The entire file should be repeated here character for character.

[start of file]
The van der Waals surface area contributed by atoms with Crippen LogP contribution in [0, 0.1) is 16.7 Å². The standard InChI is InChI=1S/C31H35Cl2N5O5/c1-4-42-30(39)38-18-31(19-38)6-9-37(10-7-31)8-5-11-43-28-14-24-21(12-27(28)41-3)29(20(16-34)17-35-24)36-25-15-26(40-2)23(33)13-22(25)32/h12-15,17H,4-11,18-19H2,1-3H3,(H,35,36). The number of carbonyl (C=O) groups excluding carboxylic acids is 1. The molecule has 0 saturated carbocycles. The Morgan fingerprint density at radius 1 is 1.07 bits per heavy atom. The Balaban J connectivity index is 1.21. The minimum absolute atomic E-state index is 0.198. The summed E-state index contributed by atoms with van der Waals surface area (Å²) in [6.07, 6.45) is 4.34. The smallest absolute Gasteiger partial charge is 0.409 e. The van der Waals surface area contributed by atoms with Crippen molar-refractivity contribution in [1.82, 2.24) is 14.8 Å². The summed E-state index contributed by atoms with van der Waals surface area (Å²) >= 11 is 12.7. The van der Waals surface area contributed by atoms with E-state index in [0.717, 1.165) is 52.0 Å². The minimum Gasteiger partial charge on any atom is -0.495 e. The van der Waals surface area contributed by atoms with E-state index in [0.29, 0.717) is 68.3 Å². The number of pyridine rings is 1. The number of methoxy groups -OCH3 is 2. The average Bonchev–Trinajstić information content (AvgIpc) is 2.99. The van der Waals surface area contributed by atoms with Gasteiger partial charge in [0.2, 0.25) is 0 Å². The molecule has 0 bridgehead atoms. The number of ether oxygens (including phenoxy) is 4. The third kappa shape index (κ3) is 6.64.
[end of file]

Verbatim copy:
The van der Waals surface area contributed by atoms with Crippen LogP contribution in [0, 0.1) is 16.7 Å². The standard InChI is InChI=1S/C31H35Cl2N5O5/c1-4-42-30(39)38-18-31(19-38)6-9-37(10-7-31)8-5-11-43-28-14-24-21(12-27(28)41-3)29(20(16-34)17-35-24)36-25-15-26(40-2)23(33)13-22(25)32/h12-15,17H,4-11,18-19H2,1-3H3,(H,35,36). The number of carbonyl (C=O) groups excluding carboxylic acids is 1. The molecule has 0 saturated carbocycles. The Morgan fingerprint density at radius 1 is 1.07 bits per heavy atom. The Balaban J connectivity index is 1.21. The minimum absolute atomic E-state index is 0.198. The summed E-state index contributed by atoms with van der Waals surface area (Å²) in [6.07, 6.45) is 4.34. The smallest absolute Gasteiger partial charge is 0.409 e. The van der Waals surface area contributed by atoms with Crippen molar-refractivity contribution in [1.82, 2.24) is 14.8 Å². The summed E-state index contributed by atoms with van der Waals surface area (Å²) >= 11 is 12.7. The van der Waals surface area contributed by atoms with E-state index in [0.717, 1.165) is 52.0 Å². The minimum Gasteiger partial charge on any atom is -0.495 e. The van der Waals surface area contributed by atoms with E-state index in [0.29, 0.717) is 68.3 Å². The number of pyridine rings is 1. The number of methoxy groups -OCH3 is 2. The average Bonchev–Trinajstić information content (AvgIpc) is 2.99. The van der Waals surface area contributed by atoms with Gasteiger partial charge in [0.2, 0.25) is 0 Å². The molecule has 0 bridgehead atoms. The number of ether oxygens (including phenoxy) is 4. The third kappa shape index (κ3) is 6.64.